Notes to the editor:
About Irish Peatland Conservation Council
The Irish Peatland Conservation Council (IPCC) mission is to protect a representative sample of the peatlands of Ireland for people to enjoy today and in the future. The IPCC is a registered charity (Revenue Number CHY6829 and Charities Regulator Number 20013547) and a non-governmental organisation. The Council’s work includes purchasing and protecting peatland nature reserves for wildlife and habitat conservation, maintaining a database of 1150 peatland sites of conservation importance in Ireland, developing a Strategy for the Conservation of Peatlands in Ireland, providing resources and training for teachers and education groups, promoting environmental awareness and publicity, conducting research into the restoration of man-modified peatlands, fostering a positive attitude towards peatlands, encouraging lifestyles in harmony with the environment and fundraising.
About Butterfly Conservation Ireland
Butterfly Conservation Ireland (BCI) is a volunteer-run non-governmental conservation charity (Revenue Number 18161, Charities Regulator Number 20069131) founded in 2008 in response to the declines of our butterfly populations. We are dedicated to the conservation of butterfly habitats. We have a reserve in Lullybeg in County Kildare which we run with Bord an Móna where conservation is applied to protect the excellent habitats so that the extraordinary butterfly and moth populations continue to thrive. We manage a reserve in the Burren in conjunction with the Burren Conservation Volunteers to protect Ireland’s rarest butterflies. Butterfly Conservation Ireland runs a recording scheme with the National Biodiversity Data Centre in a joint initiative. Butterfly Conservation Ireland holds events to showcase butterfly conservation and we provide regular educational content on our website and in our Annual Report. Butterfly Conservation Ireland advises on the conservation of butterfly habitats and advocates to urge the protection and correct management of our landscapes.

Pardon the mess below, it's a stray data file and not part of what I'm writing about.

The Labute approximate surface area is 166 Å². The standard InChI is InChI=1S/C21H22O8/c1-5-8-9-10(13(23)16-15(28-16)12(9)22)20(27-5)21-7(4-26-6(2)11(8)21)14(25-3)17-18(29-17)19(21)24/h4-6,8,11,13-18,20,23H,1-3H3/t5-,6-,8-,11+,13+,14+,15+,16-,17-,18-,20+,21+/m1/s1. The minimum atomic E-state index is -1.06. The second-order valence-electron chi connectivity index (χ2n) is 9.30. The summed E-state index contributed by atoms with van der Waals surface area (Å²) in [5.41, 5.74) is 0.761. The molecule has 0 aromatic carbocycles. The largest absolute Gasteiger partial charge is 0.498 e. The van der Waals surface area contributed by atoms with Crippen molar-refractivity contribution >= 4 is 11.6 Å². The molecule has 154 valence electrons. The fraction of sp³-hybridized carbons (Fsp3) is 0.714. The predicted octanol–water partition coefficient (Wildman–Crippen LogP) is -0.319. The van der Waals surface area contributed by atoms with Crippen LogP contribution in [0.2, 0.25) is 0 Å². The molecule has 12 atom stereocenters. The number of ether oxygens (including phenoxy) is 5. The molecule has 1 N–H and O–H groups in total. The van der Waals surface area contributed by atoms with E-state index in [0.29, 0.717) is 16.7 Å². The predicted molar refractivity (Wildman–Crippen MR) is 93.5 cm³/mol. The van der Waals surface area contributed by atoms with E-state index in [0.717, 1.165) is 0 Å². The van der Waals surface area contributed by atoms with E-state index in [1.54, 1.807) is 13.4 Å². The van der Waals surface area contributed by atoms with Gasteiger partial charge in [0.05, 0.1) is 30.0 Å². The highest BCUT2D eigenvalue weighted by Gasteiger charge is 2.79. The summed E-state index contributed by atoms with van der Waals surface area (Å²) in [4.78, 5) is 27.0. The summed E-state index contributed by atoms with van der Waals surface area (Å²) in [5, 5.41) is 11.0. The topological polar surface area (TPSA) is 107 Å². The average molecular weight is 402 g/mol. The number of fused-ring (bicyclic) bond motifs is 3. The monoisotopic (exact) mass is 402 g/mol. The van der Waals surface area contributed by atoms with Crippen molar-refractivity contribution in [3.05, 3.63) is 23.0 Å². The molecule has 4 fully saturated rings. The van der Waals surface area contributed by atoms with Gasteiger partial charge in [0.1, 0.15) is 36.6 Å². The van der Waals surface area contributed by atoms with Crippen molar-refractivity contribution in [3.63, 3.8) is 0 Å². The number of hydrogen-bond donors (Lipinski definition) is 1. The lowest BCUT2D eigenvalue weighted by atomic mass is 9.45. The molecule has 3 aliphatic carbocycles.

About Birdwatch Ireland